Five Things I've learned about death from working with refugee children by Nuri McBride.

 
Nuri McBride
 
By Nuri McBride   who worked in international humanitarian aid for fifteen years

By Nuri McBride
who worked in international humanitarian aid for fifteen years

  1. There are 25.4 million refugees registered with the UNHCR worldwide, 52% of them are children. The vast majority of those children will never be resettled, integrated locally, or allowed to go home. They will live and die warehoused in camps.

  2. I will most likely outlive the teenagers I worked with in those refugee camps. The average life expectancy in my country is 80 years for men and 84 for women, but life expectancies for refugees are on average 49 years for men and 54 years for women.

  3. The most significant section of a refugee camp's graveyard is dedicated to infants and children. Infant mortality in-camp globally averages at 150 deaths per 1000 live births. This is mostly due to lack of nutrition and access to medical care.

  4. Asylum or resettlement isn't a happily ever after. Suicide is the number one cause of death for permanently resettled refugee children between the ages of 10-18. Lack of access to mental health is a huge problem that is killing kids.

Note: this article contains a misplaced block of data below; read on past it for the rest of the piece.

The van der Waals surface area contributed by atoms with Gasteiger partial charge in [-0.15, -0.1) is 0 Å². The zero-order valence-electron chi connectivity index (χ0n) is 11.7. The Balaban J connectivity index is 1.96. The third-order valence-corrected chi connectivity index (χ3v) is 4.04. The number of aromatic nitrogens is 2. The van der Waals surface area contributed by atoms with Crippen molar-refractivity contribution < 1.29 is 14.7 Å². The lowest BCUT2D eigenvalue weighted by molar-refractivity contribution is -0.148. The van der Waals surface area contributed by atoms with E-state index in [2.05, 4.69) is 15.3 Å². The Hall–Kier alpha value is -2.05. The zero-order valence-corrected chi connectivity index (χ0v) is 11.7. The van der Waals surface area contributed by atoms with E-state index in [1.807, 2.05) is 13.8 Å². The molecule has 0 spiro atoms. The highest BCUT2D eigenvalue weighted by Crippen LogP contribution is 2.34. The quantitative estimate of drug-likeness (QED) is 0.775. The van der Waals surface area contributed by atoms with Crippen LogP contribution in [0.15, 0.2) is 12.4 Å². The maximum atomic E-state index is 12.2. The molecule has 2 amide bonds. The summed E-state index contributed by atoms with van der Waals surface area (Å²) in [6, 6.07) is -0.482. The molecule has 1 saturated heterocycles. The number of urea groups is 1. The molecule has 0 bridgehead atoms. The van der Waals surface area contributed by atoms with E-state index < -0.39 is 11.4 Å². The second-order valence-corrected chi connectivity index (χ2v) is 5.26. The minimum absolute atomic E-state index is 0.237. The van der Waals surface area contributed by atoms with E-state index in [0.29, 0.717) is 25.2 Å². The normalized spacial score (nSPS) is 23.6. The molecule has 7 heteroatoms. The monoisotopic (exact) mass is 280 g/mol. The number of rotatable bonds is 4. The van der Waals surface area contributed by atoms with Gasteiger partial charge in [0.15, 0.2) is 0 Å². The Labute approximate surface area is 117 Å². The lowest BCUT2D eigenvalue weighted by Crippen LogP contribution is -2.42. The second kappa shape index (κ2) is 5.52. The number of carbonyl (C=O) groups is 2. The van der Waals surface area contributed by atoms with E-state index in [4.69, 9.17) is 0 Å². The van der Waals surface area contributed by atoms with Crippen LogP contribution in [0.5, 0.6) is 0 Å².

5. If the current trends persist, 1 in every 118 children born today will become displaced before the age of 18. Their likelihood of rape, torture, and premature death quadruples as soon as they are forced to flee their homes. I believe that our generation will be measured by our response to the Global Refugee Crisis and unless we make a concretive effort to protect the most vulnerable amongst us, we will be found wanting. 

Nuri McBride

About Nuri McBride
Nuri McBride worked in international humanitarian aid for fifteen years specialising in survivors of torture, refugee children, and the resettlement of unaccompanied minors. She has worked in-country in Kenya, Ethiopia, Afghanistan and Thailand, as well as in resettlement in the United States. While retired from field work, Nuri still advocates for asylum-seekers in Israel. As an academic, she has also published several articles on climate change and migration, as well as on mass-death events and the rule of law. Nuri is a 5th generation Metaharet (ritual preparer of the dead in Judaism) and is active in natural death and death positivity education. As a journeyman perfumer, she examines the use of olfaction in death rituals in her blog deathscent.com and has written for the Order of the Good Death, Death and the Maiden, Offbeat Home and other publications.